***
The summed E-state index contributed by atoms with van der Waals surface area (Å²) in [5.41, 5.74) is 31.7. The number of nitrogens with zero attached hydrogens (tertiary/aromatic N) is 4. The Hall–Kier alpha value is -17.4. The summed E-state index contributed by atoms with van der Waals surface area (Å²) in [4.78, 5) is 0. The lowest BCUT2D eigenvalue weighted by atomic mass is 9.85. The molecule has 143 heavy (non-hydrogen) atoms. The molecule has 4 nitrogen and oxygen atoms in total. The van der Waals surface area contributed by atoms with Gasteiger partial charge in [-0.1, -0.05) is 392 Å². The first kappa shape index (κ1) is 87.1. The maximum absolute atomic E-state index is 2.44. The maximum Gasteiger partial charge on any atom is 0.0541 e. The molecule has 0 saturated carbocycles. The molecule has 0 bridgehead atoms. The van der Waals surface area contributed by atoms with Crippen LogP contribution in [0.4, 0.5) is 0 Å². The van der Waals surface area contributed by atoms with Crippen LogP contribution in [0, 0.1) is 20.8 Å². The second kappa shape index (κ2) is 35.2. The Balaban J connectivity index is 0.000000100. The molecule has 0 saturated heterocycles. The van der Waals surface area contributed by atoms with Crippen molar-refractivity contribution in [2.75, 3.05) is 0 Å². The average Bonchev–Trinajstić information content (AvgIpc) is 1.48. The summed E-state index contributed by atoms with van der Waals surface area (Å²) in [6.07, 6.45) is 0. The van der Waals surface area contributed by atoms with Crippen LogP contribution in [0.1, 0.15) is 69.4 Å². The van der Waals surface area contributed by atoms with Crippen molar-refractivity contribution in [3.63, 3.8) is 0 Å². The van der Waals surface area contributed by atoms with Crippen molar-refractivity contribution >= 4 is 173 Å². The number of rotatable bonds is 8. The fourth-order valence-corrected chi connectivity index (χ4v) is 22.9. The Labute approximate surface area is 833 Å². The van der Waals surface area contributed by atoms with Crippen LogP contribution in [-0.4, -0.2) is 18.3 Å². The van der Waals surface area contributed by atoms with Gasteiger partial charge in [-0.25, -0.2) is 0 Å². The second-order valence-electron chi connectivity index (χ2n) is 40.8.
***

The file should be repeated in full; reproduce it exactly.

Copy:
The summed E-state index contributed by atoms with van der Waals surface area (Å²) in [5.41, 5.74) is 31.7. The number of nitrogens with zero attached hydrogens (tertiary/aromatic N) is 4. The Hall–Kier alpha value is -17.4. The summed E-state index contributed by atoms with van der Waals surface area (Å²) in [4.78, 5) is 0. The lowest BCUT2D eigenvalue weighted by atomic mass is 9.85. The molecule has 143 heavy (non-hydrogen) atoms. The molecule has 4 nitrogen and oxygen atoms in total. The van der Waals surface area contributed by atoms with Gasteiger partial charge in [-0.1, -0.05) is 392 Å². The first kappa shape index (κ1) is 87.1. The maximum absolute atomic E-state index is 2.44. The maximum Gasteiger partial charge on any atom is 0.0541 e. The molecule has 0 saturated carbocycles. The molecule has 0 bridgehead atoms. The van der Waals surface area contributed by atoms with Crippen LogP contribution in [0.4, 0.5) is 0 Å². The van der Waals surface area contributed by atoms with Crippen LogP contribution in [0, 0.1) is 20.8 Å². The second kappa shape index (κ2) is 35.2. The Balaban J connectivity index is 0.000000100. The molecule has 0 saturated heterocycles. The van der Waals surface area contributed by atoms with Crippen molar-refractivity contribution in [2.75, 3.05) is 0 Å². The average Bonchev–Trinajstić information content (AvgIpc) is 1.48. The summed E-state index contributed by atoms with van der Waals surface area (Å²) in [6.07, 6.45) is 0. The van der Waals surface area contributed by atoms with Crippen LogP contribution in [0.1, 0.15) is 69.4 Å². The van der Waals surface area contributed by atoms with Crippen molar-refractivity contribution in [3.63, 3.8) is 0 Å². The van der Waals surface area contributed by atoms with Crippen molar-refractivity contribution >= 4 is 173 Å². The number of rotatable bonds is 8. The fourth-order valence-corrected chi connectivity index (χ4v) is 22.9. The Labute approximate surface area is 833 Å². The van der Waals surface area contributed by atoms with Crippen LogP contribution in [-0.4, -0.2) is 18.3 Å². The van der Waals surface area contributed by atoms with Gasteiger partial charge in [-0.25, -0.2) is 0 Å². The second-order valence-electron chi connectivity index (χ2n) is 40.8.